To be fair, in the end one or more of these vaccines may turn out to be relatively safe and effective, but the potential for harm is very real. Without an appropriate level of caution it could turn out that the 'cure' is worse than the disease. It would be a horrible tragedy if we don't discover that until hundreds of millions of people have been injected with these things. We need long-term safety studies before any vaccines are approved, and even longer for those based on new technologies. These kinds of studies typically take 2-3 years. Yet Moderna and Pfizer have applied for emergency drug approval in the US and other countries. If they succeed it will result in even less testing. There are billions or possibly even trillions of dollars at stake here and these companies are using the current pandemic panic to ensure that they get a piece of the pie. At the same time, politicians are so desperate to get the economy rolling again and returning to 'normal' that they are succumbing to the pressure to rush the process. Politicians are not trained to be able to analyze data from medical research. They rely on the advice of expert advisors and this can be very difficult when there are a lot of 'experts' who have a vested interest in these vaccines getting approved, not to mention that the data is provided by the companies themselves. There have been many cases of unsafe medications being approved based on data that was manipulated by the manufacturers. However, the political pressure is going to make it challenging for politicians and bureaucrats to ignore opinions that tell them what they want to hear—that there's a quicker way out of this mess! There are a lot of unknowns and a lot of things at stake. I wouldn't want to have to be making those decisions.
There is another less obvious concern about all of this. There are dozens of other vaccine contenders out there, many of which utilize technologies that have been in use for a long time and are better understood. If the Moderna and Pfizer vaccines are approved, it could effectively shut down research on other vaccines. This is because clinical trials require a placebo group. Who would want to subject themselves to a trial where they might be getting a placebo when there are already one or more vaccines that are approved? This might even be considered unethical by the boards that approve these trials.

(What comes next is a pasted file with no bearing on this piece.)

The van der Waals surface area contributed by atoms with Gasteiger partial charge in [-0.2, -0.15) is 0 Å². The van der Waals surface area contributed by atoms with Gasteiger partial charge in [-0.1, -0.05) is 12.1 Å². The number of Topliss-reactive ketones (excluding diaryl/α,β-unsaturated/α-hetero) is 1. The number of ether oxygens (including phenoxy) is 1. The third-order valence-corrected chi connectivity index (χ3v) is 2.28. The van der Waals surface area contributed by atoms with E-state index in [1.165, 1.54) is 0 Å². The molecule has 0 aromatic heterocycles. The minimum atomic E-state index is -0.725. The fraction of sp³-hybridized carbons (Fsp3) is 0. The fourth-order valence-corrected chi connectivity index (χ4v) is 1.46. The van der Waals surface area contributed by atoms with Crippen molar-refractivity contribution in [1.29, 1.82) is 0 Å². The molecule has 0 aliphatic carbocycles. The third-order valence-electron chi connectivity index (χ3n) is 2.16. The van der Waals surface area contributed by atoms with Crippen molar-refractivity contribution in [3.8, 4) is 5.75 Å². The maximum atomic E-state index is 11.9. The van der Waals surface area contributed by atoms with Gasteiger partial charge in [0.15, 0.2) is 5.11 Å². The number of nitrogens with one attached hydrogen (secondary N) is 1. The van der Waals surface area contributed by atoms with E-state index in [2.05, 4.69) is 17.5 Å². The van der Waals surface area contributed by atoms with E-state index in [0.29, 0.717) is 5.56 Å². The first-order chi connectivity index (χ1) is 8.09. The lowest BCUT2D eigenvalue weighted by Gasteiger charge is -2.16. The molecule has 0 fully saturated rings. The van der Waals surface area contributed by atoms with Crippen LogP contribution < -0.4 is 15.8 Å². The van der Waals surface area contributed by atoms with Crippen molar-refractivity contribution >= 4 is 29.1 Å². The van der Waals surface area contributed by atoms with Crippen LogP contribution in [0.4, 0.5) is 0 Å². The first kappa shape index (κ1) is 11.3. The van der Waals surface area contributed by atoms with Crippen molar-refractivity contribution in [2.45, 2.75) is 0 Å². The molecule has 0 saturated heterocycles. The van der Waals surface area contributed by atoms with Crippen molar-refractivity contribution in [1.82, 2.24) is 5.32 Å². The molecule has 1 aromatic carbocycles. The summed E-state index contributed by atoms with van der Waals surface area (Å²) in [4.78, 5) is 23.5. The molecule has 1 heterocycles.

There is one other more fundamental consideration. No one has ever developed a successful vaccine for a corona virus! This is because these viruses tend to mutate relatively quickly and by the time they come around again (like the corona viruses that cause some types of seasonal colds) they are sufficiently different so that previous exposure does not result in long-term immunity. In the real world (without human meddling) the way it usually plays out when a novel corona virus jumps from another species to humans is that it returns in a slightly mutated form in regular cycles. Initially, it may be more contagious and deadly, but over time it becomes less severe. This is because, although previous exposure does not result in complete immunity like it does for most people with some other viruses such as measles, our body is still better able to handle the virus as a result of previous exposure. There is already some evidence with COVID-19 that even a recent infection with a different corona virus might result in less severe symptoms. So, even without a vaccine there is a strong possibility that over time as more people get the virus it will just become another seasonal cold virus that cycles through.
What this means is that it is very likely that even if a safe and effective vaccine can be developed, its efficacy will be temporary. Initially they might help to take the edge off the pandemic, but it won't be a permanent solution. Nevertheless, it could accelerate the process by which the virus becomes less severe. It's difficult to say because it is often the case that this process works better from natural infection than from vaccination. Nevertheless, COVID-19 vaccines are going to be part of our reality in the coming year. We can only hope that they will help to control the pandemic with minimum negative consequences.
Black elder flower (Sambucus nigra) is an excellent antiviral and immune stimulant herb